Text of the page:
Archive for April 26, 2016

Symposium #153: “Human Colonization of Asia in the Late Pleistocene”

The 153rd Wenner-Gren Symposium, “Human Colonization of Asia in the Late Pleistocene” has just recently concluded in Sintra, Portugal. As always, you can expect a Current Anthropology special issue forthcoming, containing the meeting’s papers and available to all 100% Open-Access.

Front: Adam Powell, Chris Bae, Martin Sikora, Michael Petraglia, Patrick Roberts, Katerina Harvati, Fabrice Demeter / Middle: Sue O’Connor, Kelly Graf, María Martinón-Torres, Knut Bretzke, Yuichi Nakazawa, Leslie Aiello / Back: Robin Dennell, Max Aubert, Alexandra Buzhilova, Tom Higham, Jimbob Blinkhorn, Youping Wang

 

ORGANIZERS’ STATEMENT

“Human Colonization of Asia in the Late Pleistocene”

Christopher J. Bae, University of Hawai’i at Manoa

Michael D. Petraglia, University of Oxford

Katerina Douka, University of Oxford

The identification of Neanderthals and Denisovans, along with growing fossil and archaeological evidence for the presence of modern humans in Asia earlier than originally thought, places the spotlight on the last 125,000 years. Exciting and new evidence in Asia is just beginning to rival in importance the better known paleoanthropological records of Europe and Africa. Hence, there is a need to critically examine, synthesize, and debate the Asian record from a multidisciplinary perspective, thereby contributing to human evolutionary studies in general.

The purpose of this symposium is to bring together a group of scholars who are investigating the evolutionary history of Asia from different disciplinary perspectives. The symposium will thus be multidisciplinary, assembling hominin paleontologists, archaeologists, geneticists, and geochronologists with active Asia-based research projects. In addition, leading specialists who are intimately familiar with the records of different parts of Asia are invited, thus ensuring the group is aware of the latest findings and allowing for a richer inter-regional comparison of human occupation history. The overall objective is to develop a deeper appreciation about the timing and nature of the spread of humans across Asia during the Late Pleistocene, placing particular emphasis on single or multiple waves of expansion. This is especially important in terms of understanding the potential interactions of various coeval hominin taxa who inhabited various sub-regions of Asia.

There are at least five broad ranging questions that we will focus on, discuss, and debate:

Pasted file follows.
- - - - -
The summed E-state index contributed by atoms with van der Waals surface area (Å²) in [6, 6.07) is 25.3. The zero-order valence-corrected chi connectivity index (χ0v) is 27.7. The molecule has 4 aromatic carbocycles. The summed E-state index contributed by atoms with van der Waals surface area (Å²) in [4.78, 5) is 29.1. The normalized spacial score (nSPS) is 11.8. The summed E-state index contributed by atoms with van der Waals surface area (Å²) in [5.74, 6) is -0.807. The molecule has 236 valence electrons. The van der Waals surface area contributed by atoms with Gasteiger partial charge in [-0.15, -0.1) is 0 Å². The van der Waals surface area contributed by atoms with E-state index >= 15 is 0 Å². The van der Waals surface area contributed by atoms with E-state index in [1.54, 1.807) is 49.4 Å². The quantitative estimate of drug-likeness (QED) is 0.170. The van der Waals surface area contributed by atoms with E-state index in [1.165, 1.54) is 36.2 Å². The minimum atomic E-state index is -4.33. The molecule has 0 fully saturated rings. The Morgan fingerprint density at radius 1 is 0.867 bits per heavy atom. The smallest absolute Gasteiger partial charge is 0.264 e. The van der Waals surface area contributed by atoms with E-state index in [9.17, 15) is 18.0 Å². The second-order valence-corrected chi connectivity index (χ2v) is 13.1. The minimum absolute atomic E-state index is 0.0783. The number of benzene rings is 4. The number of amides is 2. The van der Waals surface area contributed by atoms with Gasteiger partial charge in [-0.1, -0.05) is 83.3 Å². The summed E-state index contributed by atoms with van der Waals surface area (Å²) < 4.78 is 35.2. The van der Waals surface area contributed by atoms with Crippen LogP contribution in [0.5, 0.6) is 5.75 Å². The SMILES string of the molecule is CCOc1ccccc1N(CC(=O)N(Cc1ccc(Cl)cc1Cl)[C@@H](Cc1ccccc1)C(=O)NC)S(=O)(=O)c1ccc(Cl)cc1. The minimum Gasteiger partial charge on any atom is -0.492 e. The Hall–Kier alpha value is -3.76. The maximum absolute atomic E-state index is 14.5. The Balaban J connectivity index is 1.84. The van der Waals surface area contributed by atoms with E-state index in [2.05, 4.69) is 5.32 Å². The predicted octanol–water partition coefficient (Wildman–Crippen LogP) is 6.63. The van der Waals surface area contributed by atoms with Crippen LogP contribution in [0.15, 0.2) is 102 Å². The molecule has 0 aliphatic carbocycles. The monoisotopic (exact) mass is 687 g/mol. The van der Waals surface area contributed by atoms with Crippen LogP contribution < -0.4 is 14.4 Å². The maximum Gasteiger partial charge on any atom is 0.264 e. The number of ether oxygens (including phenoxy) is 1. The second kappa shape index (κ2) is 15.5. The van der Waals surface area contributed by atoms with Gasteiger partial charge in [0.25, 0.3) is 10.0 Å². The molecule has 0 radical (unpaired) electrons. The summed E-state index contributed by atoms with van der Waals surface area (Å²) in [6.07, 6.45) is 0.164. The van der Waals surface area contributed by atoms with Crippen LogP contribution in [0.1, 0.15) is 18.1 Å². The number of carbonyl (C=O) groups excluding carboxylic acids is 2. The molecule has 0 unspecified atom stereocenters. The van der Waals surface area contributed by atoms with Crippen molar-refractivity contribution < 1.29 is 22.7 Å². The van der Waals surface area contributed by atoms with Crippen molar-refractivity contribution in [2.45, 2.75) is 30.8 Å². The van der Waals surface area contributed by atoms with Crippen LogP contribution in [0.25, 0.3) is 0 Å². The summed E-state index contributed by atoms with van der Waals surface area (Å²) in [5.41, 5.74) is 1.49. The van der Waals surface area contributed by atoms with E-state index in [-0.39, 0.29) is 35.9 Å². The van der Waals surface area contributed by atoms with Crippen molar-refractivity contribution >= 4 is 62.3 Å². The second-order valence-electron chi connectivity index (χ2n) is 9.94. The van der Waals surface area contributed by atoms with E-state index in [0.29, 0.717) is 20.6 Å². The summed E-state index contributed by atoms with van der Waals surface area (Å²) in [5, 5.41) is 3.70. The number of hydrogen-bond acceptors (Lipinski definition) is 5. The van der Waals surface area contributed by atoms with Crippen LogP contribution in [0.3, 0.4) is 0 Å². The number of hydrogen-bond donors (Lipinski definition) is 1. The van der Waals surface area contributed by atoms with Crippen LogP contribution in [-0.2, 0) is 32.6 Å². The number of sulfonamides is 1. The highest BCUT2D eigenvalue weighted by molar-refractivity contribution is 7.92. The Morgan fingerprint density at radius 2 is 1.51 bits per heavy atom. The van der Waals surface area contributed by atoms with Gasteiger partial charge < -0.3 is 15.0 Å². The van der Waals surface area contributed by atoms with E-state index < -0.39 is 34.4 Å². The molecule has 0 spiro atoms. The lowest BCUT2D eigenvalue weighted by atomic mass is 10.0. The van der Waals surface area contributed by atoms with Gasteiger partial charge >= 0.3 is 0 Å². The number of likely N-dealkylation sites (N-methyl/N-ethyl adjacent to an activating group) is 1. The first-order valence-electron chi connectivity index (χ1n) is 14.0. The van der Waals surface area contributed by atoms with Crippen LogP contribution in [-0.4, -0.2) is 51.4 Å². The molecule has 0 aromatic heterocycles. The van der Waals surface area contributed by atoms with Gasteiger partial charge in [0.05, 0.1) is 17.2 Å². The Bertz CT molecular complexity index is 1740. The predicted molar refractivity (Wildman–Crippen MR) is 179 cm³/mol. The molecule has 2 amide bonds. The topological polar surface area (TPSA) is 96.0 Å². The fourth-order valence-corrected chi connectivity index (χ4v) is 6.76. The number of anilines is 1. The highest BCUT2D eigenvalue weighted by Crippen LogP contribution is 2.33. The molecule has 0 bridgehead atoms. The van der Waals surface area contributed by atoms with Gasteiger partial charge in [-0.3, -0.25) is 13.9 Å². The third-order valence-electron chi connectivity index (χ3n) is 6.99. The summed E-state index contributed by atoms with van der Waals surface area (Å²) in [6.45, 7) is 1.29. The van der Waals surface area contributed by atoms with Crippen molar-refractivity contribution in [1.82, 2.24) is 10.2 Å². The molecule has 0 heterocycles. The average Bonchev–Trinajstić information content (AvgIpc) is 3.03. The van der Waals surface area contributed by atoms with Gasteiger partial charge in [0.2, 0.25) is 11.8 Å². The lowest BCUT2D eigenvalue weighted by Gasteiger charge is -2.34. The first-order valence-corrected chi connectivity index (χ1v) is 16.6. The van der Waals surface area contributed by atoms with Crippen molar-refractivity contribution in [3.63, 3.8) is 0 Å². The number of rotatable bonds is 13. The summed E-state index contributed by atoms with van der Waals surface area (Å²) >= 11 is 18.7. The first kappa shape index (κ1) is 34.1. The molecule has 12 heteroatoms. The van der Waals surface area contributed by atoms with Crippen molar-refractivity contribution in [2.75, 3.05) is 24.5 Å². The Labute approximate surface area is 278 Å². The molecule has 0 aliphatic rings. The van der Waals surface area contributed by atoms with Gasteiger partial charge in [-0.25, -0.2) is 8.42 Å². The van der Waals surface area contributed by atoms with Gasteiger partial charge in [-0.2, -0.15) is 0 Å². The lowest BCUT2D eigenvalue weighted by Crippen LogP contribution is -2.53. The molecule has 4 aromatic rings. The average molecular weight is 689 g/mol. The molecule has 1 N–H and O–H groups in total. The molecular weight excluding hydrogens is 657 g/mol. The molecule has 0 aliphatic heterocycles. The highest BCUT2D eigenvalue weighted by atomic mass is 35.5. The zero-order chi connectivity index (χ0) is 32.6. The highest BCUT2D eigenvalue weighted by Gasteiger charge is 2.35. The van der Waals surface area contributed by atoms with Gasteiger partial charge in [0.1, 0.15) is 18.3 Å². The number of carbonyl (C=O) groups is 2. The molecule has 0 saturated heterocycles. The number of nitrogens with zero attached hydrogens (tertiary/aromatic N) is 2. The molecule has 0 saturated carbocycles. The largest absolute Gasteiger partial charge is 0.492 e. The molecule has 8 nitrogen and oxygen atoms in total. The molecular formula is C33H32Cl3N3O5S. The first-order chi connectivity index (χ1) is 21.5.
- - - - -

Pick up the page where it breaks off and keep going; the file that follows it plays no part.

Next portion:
• What are the implications for an earlier dispersal of modern humans out of Africa and into Asia, and what role, if any, did behavioral innovations play in facilitating these dispersals?
  • What happened when modern humans colonized new territories, e.g., did it lead to interbreeding among populations? Competitive exclusion followed by extinction?
  • What do modern and ancient DNA studies suggest regarding the timing and route modern humans took out of Africa and into Asia?  Do the hominin paleontological and archaeological studies support these models?
  • What is the importance/implication of a more eastward expansion of Neanderthals into Central Asia, and what shall we make of the recent Denisovan findings?
  • How do recent multidisciplinary findings force researchers to rethink the human evolutionary record of Asia and beyond?

It is time to re-examine the Late Pleistocene human evolutionary record of Asia. We anticipate that bringing together a diverse group of researchers will move the field forward and lead to new insights and set the tone for future research.

 

NYAS @ WGF 4/25: Mummified Baboons and the Biology of Apotheosis [REGISTRATION REQUIRED]

This coming Monday evening at 7 PM, join us at the Wenner-Gren Foundation for the next installment of the New York Academy of Sciences Anthropology Section Lecture Series. Nathaniel J. Dominy, Professor of Anthropology at Dartmouth College, will be presenting “Mummified Baboons and the Biology of Apotheosis”.

Please note that, while the event is free to attend, pre-registration is required for entry into the building. 

The Holocene fossil record of Egypt is devoid of baboons, and yet baboons of a distinctive species (Papio hamadryas) were elevated into the pantheon of Ancient Egyptian gods. The deification of baboons is practically unique in Africa, and this talk will focus on the underlying ecology of baboons to explain why, and from where, baboons were imported, revered, and mummified in Ancient Egypt.

There will be a dinner at 6PM: free for students; $20 for others.
The lecture will begin at 7PM.

Pre-registration is required to attend the lecture.